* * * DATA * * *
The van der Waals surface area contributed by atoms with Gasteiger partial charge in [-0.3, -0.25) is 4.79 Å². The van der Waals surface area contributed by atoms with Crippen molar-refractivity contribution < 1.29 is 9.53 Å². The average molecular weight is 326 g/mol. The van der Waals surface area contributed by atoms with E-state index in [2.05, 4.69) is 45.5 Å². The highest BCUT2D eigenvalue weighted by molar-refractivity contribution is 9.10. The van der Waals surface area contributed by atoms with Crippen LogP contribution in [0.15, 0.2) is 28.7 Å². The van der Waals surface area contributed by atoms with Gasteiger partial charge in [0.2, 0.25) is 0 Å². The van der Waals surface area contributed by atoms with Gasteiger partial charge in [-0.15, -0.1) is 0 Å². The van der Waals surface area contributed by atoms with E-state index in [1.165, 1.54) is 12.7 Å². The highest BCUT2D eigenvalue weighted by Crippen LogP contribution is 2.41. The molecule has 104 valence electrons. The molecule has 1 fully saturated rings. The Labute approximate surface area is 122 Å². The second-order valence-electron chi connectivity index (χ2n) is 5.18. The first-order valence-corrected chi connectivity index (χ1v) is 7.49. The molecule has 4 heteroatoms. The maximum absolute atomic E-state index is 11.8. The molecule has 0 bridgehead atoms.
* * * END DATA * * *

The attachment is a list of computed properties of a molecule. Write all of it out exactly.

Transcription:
The van der Waals surface area contributed by atoms with Gasteiger partial charge in [-0.3, -0.25) is 4.79 Å². The van der Waals surface area contributed by atoms with Crippen molar-refractivity contribution < 1.29 is 9.53 Å². The average molecular weight is 326 g/mol. The van der Waals surface area contributed by atoms with E-state index in [2.05, 4.69) is 45.5 Å². The highest BCUT2D eigenvalue weighted by molar-refractivity contribution is 9.10. The van der Waals surface area contributed by atoms with Crippen LogP contribution in [0.15, 0.2) is 28.7 Å². The van der Waals surface area contributed by atoms with Gasteiger partial charge in [0.2, 0.25) is 0 Å². The van der Waals surface area contributed by atoms with Gasteiger partial charge in [-0.15, -0.1) is 0 Å². The van der Waals surface area contributed by atoms with E-state index in [1.165, 1.54) is 12.7 Å². The highest BCUT2D eigenvalue weighted by Crippen LogP contribution is 2.41. The molecule has 104 valence electrons. The molecule has 1 fully saturated rings. The Labute approximate surface area is 122 Å². The second-order valence-electron chi connectivity index (χ2n) is 5.18. The first-order valence-corrected chi connectivity index (χ1v) is 7.49. The molecule has 4 heteroatoms. The maximum absolute atomic E-state index is 11.8. The molecule has 0 bridgehead atoms.